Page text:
If a law is blocked by a court, is it possible to break it?
By Rachel M. Cohen
Mar 20, 2023
Until very recently, nearly everyone accepted some basic ideas about the American legal system. If a state passes a law, and that law is challenged in court, we should act as if that law is still in effect while the case works its way through the court system. That changes only if a judge issues a “preliminary injunction” blocking the law while the lawsuit plays out or a “permanent injunction” to strike the law down. In that case, we all act as if the law is not in effect.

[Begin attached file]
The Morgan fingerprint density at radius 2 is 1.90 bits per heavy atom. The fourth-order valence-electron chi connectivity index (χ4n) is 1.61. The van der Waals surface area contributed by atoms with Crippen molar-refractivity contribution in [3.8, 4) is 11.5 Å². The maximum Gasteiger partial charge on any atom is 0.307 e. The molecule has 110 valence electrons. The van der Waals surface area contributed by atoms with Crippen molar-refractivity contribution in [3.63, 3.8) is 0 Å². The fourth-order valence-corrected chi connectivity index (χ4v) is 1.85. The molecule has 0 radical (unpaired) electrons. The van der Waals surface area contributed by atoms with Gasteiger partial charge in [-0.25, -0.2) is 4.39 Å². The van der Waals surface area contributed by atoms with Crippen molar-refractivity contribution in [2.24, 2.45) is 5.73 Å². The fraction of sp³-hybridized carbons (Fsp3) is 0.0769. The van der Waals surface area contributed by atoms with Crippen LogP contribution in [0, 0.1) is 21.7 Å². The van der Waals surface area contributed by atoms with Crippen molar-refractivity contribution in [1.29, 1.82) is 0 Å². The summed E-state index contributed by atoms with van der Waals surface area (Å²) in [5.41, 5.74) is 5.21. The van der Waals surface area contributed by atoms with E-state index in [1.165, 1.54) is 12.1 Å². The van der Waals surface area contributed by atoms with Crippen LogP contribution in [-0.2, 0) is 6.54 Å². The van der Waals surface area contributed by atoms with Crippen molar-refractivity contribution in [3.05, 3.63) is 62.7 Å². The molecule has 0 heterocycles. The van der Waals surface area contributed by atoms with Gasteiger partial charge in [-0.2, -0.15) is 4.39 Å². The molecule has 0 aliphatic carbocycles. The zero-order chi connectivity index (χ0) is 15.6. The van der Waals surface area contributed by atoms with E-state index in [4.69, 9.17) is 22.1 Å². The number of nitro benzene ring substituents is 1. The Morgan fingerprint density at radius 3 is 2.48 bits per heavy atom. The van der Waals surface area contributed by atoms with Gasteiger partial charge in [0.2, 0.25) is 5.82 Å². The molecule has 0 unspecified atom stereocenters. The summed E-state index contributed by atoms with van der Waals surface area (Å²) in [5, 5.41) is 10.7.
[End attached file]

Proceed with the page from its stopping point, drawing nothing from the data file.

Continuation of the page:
But in recent years, an aggressive wing of the anti-abortion movement has been working to challenge this broadly held idea of legality — a push that has attracted little notice, but is further complicating the debate over abortion access.